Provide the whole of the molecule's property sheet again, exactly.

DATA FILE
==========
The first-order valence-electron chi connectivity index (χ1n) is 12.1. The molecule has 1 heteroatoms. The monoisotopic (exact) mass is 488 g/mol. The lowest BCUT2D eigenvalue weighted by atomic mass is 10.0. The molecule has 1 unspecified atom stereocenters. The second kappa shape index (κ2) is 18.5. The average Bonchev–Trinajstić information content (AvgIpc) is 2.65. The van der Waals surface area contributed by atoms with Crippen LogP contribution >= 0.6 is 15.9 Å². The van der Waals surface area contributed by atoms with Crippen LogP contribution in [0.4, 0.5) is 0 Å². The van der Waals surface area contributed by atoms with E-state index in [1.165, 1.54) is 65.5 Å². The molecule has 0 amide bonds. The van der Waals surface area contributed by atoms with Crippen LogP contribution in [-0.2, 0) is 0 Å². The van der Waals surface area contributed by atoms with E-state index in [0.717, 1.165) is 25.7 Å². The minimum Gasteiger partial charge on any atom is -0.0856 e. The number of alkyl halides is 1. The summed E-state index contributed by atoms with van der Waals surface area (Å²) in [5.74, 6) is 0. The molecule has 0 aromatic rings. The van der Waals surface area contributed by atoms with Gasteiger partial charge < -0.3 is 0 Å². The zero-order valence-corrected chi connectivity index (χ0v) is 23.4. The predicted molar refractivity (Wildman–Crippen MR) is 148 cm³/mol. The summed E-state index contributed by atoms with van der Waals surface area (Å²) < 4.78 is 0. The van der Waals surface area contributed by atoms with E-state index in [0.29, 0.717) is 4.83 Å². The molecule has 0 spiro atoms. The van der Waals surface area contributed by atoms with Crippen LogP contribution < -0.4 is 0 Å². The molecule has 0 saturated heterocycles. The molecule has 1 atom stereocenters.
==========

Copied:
The first-order valence-electron chi connectivity index (χ1n) is 12.1. The molecule has 1 heteroatoms. The monoisotopic (exact) mass is 488 g/mol. The lowest BCUT2D eigenvalue weighted by atomic mass is 10.0. The molecule has 1 unspecified atom stereocenters. The second kappa shape index (κ2) is 18.5. The average Bonchev–Trinajstić information content (AvgIpc) is 2.65. The van der Waals surface area contributed by atoms with Crippen LogP contribution >= 0.6 is 15.9 Å². The van der Waals surface area contributed by atoms with Crippen LogP contribution in [0.4, 0.5) is 0 Å². The van der Waals surface area contributed by atoms with E-state index in [1.165, 1.54) is 65.5 Å². The molecule has 0 amide bonds. The van der Waals surface area contributed by atoms with Crippen LogP contribution in [-0.2, 0) is 0 Å². The van der Waals surface area contributed by atoms with E-state index in [0.717, 1.165) is 25.7 Å². The minimum Gasteiger partial charge on any atom is -0.0856 e. The number of alkyl halides is 1. The summed E-state index contributed by atoms with van der Waals surface area (Å²) in [5.74, 6) is 0. The molecule has 0 aromatic rings. The van der Waals surface area contributed by atoms with Gasteiger partial charge < -0.3 is 0 Å². The zero-order valence-corrected chi connectivity index (χ0v) is 23.4. The predicted molar refractivity (Wildman–Crippen MR) is 148 cm³/mol. The summed E-state index contributed by atoms with van der Waals surface area (Å²) < 4.78 is 0. The van der Waals surface area contributed by atoms with E-state index in [0.29, 0.717) is 4.83 Å². The molecule has 0 spiro atoms. The van der Waals surface area contributed by atoms with Crippen LogP contribution < -0.4 is 0 Å². The molecule has 0 saturated heterocycles. The molecule has 1 atom stereocenters.